Eliot Spitzer, the Harvard Club, and Blackball Ethics

Eliot Spitzer, we have learned, has been blackballed by the New York City Harvard Club. Although over 11,000 graduates of the august institution are members, and the club, which is always seeking funds and rejects an application about as frequently as its alma mater plays a decent football game, nonetheless found Spitzer wanting.

Is this a surprise to anyone? There are only a few reasons to join the Harvard Club or even tolerate it, unless one has an unhealthy affection for the stuffed heads of things Theodore Roosevelt shot, many of which are hanging on the wall. The main reason is prestige (and to let visitors know that you graduated from Harvard without having to say so). A club, by its very nature, suggests some degree of exclusivity; one’s cache from belonging to a club derives from its members. I can imagine a rational person feeling some sense of pride in belonging to a club of Harvard graduates. I cannot imagine a rational person feeling any special sense of exclusivity emanating from membership in a club that includes Eliot Spitzer.

In Michael Crichton’s last novel, now on the best seller lists (whatever that means), the hero is a 17th Century pirate who graduated from Harvard. There was no Harvard Club then, but if there were, I can’t imagine that it would have accepted his application, either. True, Hunter is a killer, a thief and vagabond, but he keeps his promises, is loyal to his employers (the British, who want to take a chunk out of Spanish treasure in Hispaniola), tells the truth, and to the extent that it is possible to be an ethical pirate, is one. Eliot Spitzer, on the other hand, after assuming the role of a crusading, anti-crime, anti-prostitution state attorney general, was entrusted by the voters of New York with the job of governor, and took an oath to uphold its laws—then immersed himself in the pleasures of exactly the kind of prostitution ring he had previously hounded, used its services on government time and with the assistance of government resources, and transported prostitutes across state lines in the process. He suffered for this, of course, losing his post, his law license, and much of his reputation. It takes only two vetoes, or blackballs, from the fifteen members of the Harvard Club’s membership committee to keep out a Harvard pirate, or a Harvard liar/felon/public-betraying governor/ hypocrite, and I doubt that it stopped at two in Spitzer’s case. If you were on the membership committee of a club that depends on its image to attract dues-paying members, would you admit Eliot Spitzer?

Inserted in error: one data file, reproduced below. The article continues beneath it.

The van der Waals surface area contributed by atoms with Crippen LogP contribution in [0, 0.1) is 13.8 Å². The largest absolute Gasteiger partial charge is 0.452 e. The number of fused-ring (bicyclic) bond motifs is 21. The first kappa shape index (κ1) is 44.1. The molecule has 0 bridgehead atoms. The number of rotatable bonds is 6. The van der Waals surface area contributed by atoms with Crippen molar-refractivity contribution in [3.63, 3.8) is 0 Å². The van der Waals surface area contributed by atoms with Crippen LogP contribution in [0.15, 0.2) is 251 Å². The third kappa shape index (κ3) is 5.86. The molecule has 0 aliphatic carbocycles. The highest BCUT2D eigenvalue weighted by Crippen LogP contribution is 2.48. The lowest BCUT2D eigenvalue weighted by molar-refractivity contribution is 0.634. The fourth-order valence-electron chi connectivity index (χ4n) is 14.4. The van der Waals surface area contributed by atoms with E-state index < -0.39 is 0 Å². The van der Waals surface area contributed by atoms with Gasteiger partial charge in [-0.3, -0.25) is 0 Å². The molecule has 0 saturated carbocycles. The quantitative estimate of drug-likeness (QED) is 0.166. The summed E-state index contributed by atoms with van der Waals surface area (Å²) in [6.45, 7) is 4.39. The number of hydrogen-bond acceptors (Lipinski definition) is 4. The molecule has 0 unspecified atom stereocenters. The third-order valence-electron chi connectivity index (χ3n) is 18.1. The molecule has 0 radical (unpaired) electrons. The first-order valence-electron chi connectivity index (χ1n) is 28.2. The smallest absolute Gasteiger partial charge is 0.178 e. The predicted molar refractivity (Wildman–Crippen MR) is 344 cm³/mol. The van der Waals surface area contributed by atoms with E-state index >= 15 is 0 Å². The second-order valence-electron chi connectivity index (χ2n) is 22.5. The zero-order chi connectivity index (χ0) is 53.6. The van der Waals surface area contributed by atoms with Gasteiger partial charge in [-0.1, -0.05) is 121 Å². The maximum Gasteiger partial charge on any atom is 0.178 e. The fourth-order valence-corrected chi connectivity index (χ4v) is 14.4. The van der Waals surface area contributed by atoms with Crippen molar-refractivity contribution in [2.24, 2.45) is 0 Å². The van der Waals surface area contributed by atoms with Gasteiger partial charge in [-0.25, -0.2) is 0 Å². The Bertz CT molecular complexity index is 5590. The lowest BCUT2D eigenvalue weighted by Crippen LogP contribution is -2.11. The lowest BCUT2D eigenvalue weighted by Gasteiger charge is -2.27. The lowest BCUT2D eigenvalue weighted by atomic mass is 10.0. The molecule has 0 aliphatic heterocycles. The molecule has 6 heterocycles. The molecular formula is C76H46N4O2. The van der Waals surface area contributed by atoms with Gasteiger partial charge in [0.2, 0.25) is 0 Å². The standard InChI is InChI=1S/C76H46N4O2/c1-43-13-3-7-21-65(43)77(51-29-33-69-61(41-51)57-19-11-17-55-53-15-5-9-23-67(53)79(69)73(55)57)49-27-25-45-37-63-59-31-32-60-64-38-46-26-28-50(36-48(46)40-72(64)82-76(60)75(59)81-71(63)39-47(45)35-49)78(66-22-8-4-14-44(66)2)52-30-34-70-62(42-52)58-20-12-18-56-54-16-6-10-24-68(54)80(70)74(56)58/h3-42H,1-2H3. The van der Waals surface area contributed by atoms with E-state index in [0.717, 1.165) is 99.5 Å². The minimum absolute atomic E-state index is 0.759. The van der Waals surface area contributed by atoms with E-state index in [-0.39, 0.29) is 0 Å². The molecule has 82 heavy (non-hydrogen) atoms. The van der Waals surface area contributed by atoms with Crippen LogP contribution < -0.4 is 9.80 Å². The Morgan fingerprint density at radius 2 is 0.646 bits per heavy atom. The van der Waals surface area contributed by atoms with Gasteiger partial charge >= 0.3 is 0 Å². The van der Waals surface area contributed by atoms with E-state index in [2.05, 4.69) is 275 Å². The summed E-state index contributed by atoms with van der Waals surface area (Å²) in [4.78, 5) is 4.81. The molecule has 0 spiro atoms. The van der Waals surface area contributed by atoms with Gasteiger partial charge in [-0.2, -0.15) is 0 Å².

[I guess you would if you worked for CNN. CNN, we all know, views Spitzer as the perfect name-recognizable star to headline its new public affairs commentary program, especially since Ted Kaczynski, Harvard Class of ’62—a.k.a The Letter Bomber or Federal Bureau of Prisons # 04475–046—isn’t available (or they were afraid to open his letter accepting their offer.) CNN literally doesn’t care what your character is like or your reputation is as long as you can improve its ratings. Check out, for example, the past of Piers Morgan, who CNN has tapped to replace Larry King. The Harvard Club might not let him in either; luckily, he never attended Harvard]

Rejecting Spitzer was not only fair, it was responsible and prudent—the membership committee’s duty, in fact. Spitzer’s protestations of being abused are instructive: he noted that he has contributed to Harvard—leave it to an unethical politician to assume that a check can buy anything—and that he had been invited to speak at Harvard after his conviction.  Well, the Shah of Iran was the commencement speaker at my graduation from Old Ivy. I doubt that this meant that the Harvard Club would have wanted him as a member.